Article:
Stock of the Week
NYSE Symbol: VLO
Industry: Oil refiner
Stock price as of 4/6: $19.84
The dividend cuts keep coming. A surprise dividend cut a month ago from JP Morgan set off a flurry of other top financials cutting their dividends including GE and Wells Fargo. Luckily, there are a few blue chip defensive companies maintaining or raising their dividends. In the last several months, I've featured ten companies that have raised their dividends in the last year. The list includes 3M, McDonalds, Travelers, Kimberly Clark, Heinz, Caterpillar, P&G, Sysco, Abbott Labs, and Coca Cola. This week I'll feature an eleventh blue chip, S&P 500 company that raised their dividend last fall. The featured stock of the week is the worlds largest oil refiner, Valero Energy. Nothing went right for Valero last year. The largest U.S. refiner of crude oil into gasoline, diesel, and jet fuel saw its stock decline as oil shot up to $150 a barrel. Many predicted the stock and the company would perform better when oil pulled back. Yet, when oil did retreat, so did Valero's stock, falling to a four year low. But even though demand for oil remains low, Valero continues to generate strong profits in the billions of dollars and, as mentioned, they did raise their dividend last fall.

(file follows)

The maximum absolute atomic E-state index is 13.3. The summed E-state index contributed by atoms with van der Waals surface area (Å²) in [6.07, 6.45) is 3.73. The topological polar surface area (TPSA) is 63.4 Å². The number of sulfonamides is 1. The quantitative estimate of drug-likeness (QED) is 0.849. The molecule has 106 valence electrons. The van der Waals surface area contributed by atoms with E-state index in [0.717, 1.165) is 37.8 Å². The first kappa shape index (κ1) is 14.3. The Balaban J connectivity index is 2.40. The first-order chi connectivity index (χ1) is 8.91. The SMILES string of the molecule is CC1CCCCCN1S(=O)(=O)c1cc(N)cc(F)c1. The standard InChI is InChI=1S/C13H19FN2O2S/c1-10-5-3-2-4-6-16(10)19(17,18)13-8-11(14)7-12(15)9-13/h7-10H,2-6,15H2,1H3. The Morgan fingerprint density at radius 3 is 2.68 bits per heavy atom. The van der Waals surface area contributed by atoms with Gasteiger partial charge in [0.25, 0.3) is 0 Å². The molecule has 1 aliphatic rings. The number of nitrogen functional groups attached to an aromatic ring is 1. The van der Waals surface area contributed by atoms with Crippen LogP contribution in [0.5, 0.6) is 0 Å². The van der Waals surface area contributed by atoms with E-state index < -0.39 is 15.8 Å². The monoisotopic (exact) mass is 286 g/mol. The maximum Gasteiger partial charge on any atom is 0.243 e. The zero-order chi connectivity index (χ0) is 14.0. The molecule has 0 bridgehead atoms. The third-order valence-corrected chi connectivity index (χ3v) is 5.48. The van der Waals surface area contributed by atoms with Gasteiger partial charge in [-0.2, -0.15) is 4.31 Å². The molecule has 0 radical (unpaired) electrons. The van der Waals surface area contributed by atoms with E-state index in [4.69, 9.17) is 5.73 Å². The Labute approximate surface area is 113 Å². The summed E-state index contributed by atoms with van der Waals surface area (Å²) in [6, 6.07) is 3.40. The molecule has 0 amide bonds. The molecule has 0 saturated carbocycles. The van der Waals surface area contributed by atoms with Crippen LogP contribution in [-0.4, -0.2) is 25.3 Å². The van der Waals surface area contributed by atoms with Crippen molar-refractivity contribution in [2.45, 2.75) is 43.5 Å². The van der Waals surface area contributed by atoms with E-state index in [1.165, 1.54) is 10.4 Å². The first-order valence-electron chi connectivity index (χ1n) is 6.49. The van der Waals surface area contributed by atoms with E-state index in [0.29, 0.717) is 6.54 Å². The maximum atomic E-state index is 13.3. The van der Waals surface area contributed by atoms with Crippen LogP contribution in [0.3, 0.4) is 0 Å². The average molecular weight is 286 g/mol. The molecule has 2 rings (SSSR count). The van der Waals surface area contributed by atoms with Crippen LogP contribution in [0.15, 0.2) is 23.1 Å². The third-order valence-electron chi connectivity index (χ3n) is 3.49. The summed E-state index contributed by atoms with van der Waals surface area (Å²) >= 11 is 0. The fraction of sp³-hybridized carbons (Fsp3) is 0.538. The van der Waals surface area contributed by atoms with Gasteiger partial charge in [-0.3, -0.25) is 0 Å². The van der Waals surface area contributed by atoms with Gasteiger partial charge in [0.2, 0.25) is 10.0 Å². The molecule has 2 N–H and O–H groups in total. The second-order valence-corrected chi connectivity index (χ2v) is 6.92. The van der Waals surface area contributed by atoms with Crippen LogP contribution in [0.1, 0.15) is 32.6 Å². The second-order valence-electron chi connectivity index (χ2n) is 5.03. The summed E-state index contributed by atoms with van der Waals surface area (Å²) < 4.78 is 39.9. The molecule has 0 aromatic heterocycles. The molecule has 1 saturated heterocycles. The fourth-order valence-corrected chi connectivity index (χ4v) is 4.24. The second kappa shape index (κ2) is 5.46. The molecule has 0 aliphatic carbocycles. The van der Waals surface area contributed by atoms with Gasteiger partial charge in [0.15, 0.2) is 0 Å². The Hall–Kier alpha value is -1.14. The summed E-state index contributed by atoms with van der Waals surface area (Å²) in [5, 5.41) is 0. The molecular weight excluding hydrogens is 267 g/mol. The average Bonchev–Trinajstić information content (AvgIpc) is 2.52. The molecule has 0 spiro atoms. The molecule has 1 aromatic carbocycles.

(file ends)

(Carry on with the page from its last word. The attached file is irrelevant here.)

Valero's success will depend on an economic recovery. Luckily for Valero, the company has a distinct advantage over competitors as the lowest-cost producer of refined products. The company has a solid balance sheet with $5 billion in available liquidity ($940 million in cash) and has scaled back spending plans to $2.7 billion from $4 billion this year to preserve cash. It has more room to cut spending if needed with no major debt obligations for two years. Soleil Securities energy analyst Jacques Rousseau made comments that the industry as a whole is in a pretty tough time right now because of weakened demand and rising supply, but Valero is an industry leader and better positioned. If things get bad, a lot of companies would cry mercy before they Valero would run into trouble.
Another analyst at Argus raised Valero's target to $35 from $24 a share and believes that the company is in a strong position despite a negative refining outlook. The analyst continued saying the firm's outlook for refining remains negative, but believes that Valero is well-positioned to survive the downturn. The firm believes Valero's strategy, which is focused on delivering long-term value to shareholders by optimizing its refining portfolio and improving the quality of its core assets, will benefit shareholders. After years of patiently executing this strategy, the firm believes that the company is in a relatively strong position, with positive cash flow, a strong balance sheet, and the potential for long-term earnings growth. Valero also benefits from its ability to process heavy and sour crudes, which lowers its feedstock costs and enhances margins.
The valuation for Valero is very low. The stock trades for 0.11 times sales and 0.6 times book value of $30.25. The stock also trades for 7 times expected 2009 earnings and 5.6 times 2010 earnings. A very attractive valuation. The dividend yield is 3.2% and the company will go ex-dividend in May.